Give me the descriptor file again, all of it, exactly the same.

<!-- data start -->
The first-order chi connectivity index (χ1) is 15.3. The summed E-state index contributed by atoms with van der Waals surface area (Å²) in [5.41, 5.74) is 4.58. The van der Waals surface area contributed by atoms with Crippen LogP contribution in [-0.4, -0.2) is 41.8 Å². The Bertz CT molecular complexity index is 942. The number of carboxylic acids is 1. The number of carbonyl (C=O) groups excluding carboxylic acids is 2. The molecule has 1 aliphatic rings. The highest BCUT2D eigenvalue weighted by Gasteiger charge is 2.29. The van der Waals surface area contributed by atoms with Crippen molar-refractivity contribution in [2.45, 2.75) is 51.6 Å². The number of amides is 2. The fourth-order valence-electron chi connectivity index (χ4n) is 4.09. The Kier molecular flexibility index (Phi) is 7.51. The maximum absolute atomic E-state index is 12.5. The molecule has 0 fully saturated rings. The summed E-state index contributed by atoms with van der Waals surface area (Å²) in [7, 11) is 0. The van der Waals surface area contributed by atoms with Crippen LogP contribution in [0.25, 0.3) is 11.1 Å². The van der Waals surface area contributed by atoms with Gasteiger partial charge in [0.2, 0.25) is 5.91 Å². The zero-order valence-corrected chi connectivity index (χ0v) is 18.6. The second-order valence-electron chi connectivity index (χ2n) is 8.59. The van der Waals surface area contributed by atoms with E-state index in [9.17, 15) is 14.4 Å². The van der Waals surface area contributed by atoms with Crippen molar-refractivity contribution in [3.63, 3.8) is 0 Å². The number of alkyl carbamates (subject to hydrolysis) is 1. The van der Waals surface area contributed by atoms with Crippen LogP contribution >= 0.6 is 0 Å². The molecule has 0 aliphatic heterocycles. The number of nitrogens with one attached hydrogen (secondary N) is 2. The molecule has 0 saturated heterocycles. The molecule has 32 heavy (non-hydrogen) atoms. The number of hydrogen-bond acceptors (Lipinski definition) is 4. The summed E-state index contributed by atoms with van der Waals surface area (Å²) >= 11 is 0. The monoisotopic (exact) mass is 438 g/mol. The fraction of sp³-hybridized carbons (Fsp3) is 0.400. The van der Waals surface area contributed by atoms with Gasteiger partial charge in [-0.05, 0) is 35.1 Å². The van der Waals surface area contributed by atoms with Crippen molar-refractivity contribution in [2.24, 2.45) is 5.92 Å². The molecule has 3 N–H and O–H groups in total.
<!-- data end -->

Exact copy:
The first-order chi connectivity index (χ1) is 15.3. The summed E-state index contributed by atoms with van der Waals surface area (Å²) in [5.41, 5.74) is 4.58. The van der Waals surface area contributed by atoms with Crippen LogP contribution in [-0.4, -0.2) is 41.8 Å². The Bertz CT molecular complexity index is 942. The number of carboxylic acids is 1. The number of carbonyl (C=O) groups excluding carboxylic acids is 2. The molecule has 1 aliphatic rings. The highest BCUT2D eigenvalue weighted by Gasteiger charge is 2.29. The van der Waals surface area contributed by atoms with Crippen molar-refractivity contribution in [2.45, 2.75) is 51.6 Å². The number of amides is 2. The fourth-order valence-electron chi connectivity index (χ4n) is 4.09. The Kier molecular flexibility index (Phi) is 7.51. The maximum absolute atomic E-state index is 12.5. The molecule has 0 fully saturated rings. The summed E-state index contributed by atoms with van der Waals surface area (Å²) in [7, 11) is 0. The van der Waals surface area contributed by atoms with Crippen LogP contribution in [0.25, 0.3) is 11.1 Å². The van der Waals surface area contributed by atoms with Gasteiger partial charge in [0.2, 0.25) is 5.91 Å². The zero-order valence-corrected chi connectivity index (χ0v) is 18.6. The second-order valence-electron chi connectivity index (χ2n) is 8.59. The van der Waals surface area contributed by atoms with E-state index in [9.17, 15) is 14.4 Å². The van der Waals surface area contributed by atoms with Crippen molar-refractivity contribution in [3.63, 3.8) is 0 Å². The number of alkyl carbamates (subject to hydrolysis) is 1. The van der Waals surface area contributed by atoms with Crippen LogP contribution >= 0.6 is 0 Å². The molecule has 0 aliphatic heterocycles. The number of nitrogens with one attached hydrogen (secondary N) is 2. The molecule has 0 saturated heterocycles. The molecule has 32 heavy (non-hydrogen) atoms. The number of hydrogen-bond acceptors (Lipinski definition) is 4. The summed E-state index contributed by atoms with van der Waals surface area (Å²) >= 11 is 0. The monoisotopic (exact) mass is 438 g/mol. The fraction of sp³-hybridized carbons (Fsp3) is 0.400. The van der Waals surface area contributed by atoms with Gasteiger partial charge in [-0.05, 0) is 35.1 Å². The van der Waals surface area contributed by atoms with Crippen molar-refractivity contribution in [2.24, 2.45) is 5.92 Å². The molecule has 3 N–H and O–H groups in total.